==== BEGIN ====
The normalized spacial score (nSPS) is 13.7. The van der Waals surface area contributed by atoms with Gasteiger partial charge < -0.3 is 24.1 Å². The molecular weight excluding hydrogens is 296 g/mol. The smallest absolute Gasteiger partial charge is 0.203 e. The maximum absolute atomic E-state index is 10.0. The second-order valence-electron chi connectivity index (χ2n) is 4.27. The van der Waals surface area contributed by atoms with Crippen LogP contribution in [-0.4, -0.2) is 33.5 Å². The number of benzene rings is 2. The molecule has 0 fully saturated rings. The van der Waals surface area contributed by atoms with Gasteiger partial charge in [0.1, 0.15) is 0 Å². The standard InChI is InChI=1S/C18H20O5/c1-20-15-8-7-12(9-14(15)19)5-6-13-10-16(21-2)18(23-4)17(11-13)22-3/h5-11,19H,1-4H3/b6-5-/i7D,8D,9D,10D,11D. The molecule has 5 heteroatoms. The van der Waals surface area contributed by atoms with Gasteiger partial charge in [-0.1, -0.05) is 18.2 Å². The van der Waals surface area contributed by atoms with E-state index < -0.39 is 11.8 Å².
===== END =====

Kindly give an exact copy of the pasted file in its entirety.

The normalized spacial score (nSPS) is 13.7. The van der Waals surface area contributed by atoms with Gasteiger partial charge < -0.3 is 24.1 Å². The molecular weight excluding hydrogens is 296 g/mol. The smallest absolute Gasteiger partial charge is 0.203 e. The maximum absolute atomic E-state index is 10.0. The second-order valence-electron chi connectivity index (χ2n) is 4.27. The van der Waals surface area contributed by atoms with Crippen LogP contribution in [-0.4, -0.2) is 33.5 Å². The number of benzene rings is 2. The molecule has 0 fully saturated rings. The van der Waals surface area contributed by atoms with Gasteiger partial charge in [0.1, 0.15) is 0 Å². The standard InChI is InChI=1S/C18H20O5/c1-20-15-8-7-12(9-14(15)19)5-6-13-10-16(21-2)18(23-4)17(11-13)22-3/h5-11,19H,1-4H3/b6-5-/i7D,8D,9D,10D,11D. The molecule has 5 heteroatoms. The van der Waals surface area contributed by atoms with Gasteiger partial charge in [-0.1, -0.05) is 18.2 Å². The van der Waals surface area contributed by atoms with E-state index < -0.39 is 11.8 Å².